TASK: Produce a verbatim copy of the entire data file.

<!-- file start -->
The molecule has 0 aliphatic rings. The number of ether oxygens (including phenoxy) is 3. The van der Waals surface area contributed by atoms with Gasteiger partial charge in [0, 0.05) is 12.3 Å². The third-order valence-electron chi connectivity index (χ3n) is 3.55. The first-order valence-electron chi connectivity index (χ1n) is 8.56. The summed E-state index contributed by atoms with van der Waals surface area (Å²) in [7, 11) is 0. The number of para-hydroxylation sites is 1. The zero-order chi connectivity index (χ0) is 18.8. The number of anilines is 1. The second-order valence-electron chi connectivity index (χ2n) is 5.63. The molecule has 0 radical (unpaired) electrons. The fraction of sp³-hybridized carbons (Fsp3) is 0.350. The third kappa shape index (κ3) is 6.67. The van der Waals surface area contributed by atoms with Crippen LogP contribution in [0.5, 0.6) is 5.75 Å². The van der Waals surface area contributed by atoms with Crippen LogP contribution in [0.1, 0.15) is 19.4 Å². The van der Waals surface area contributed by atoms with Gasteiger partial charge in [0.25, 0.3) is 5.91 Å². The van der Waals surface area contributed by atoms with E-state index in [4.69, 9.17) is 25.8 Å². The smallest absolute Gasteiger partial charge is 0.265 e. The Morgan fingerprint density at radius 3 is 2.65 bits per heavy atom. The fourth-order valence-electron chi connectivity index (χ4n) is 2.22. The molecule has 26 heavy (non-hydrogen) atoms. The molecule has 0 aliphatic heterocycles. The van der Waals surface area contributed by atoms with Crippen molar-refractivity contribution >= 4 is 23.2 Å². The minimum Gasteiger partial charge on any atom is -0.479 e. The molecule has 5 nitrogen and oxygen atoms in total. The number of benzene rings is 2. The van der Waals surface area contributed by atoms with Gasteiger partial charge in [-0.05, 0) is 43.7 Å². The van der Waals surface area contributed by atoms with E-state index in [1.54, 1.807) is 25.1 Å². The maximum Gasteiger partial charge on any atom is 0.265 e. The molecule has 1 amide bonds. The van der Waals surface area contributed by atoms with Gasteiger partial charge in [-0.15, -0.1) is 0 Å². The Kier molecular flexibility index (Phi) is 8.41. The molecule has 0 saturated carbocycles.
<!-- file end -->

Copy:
The molecule has 0 aliphatic rings. The number of ether oxygens (including phenoxy) is 3. The van der Waals surface area contributed by atoms with Gasteiger partial charge in [0, 0.05) is 12.3 Å². The third-order valence-electron chi connectivity index (χ3n) is 3.55. The first-order valence-electron chi connectivity index (χ1n) is 8.56. The summed E-state index contributed by atoms with van der Waals surface area (Å²) in [7, 11) is 0. The number of para-hydroxylation sites is 1. The zero-order chi connectivity index (χ0) is 18.8. The number of anilines is 1. The second-order valence-electron chi connectivity index (χ2n) is 5.63. The molecule has 0 radical (unpaired) electrons. The fraction of sp³-hybridized carbons (Fsp3) is 0.350. The third kappa shape index (κ3) is 6.67. The van der Waals surface area contributed by atoms with Crippen LogP contribution in [0.5, 0.6) is 5.75 Å². The van der Waals surface area contributed by atoms with Crippen LogP contribution in [0.1, 0.15) is 19.4 Å². The van der Waals surface area contributed by atoms with Gasteiger partial charge in [0.25, 0.3) is 5.91 Å². The van der Waals surface area contributed by atoms with E-state index in [4.69, 9.17) is 25.8 Å². The smallest absolute Gasteiger partial charge is 0.265 e. The Morgan fingerprint density at radius 3 is 2.65 bits per heavy atom. The fourth-order valence-electron chi connectivity index (χ4n) is 2.22. The molecule has 26 heavy (non-hydrogen) atoms. The molecule has 0 aliphatic heterocycles. The van der Waals surface area contributed by atoms with Crippen molar-refractivity contribution >= 4 is 23.2 Å². The minimum Gasteiger partial charge on any atom is -0.479 e. The molecule has 5 nitrogen and oxygen atoms in total. The number of benzene rings is 2. The van der Waals surface area contributed by atoms with Gasteiger partial charge in [-0.05, 0) is 43.7 Å². The van der Waals surface area contributed by atoms with E-state index in [1.54, 1.807) is 25.1 Å². The maximum Gasteiger partial charge on any atom is 0.265 e. The molecule has 1 amide bonds. The van der Waals surface area contributed by atoms with Gasteiger partial charge in [-0.15, -0.1) is 0 Å². The Kier molecular flexibility index (Phi) is 8.41. The molecule has 0 saturated carbocycles.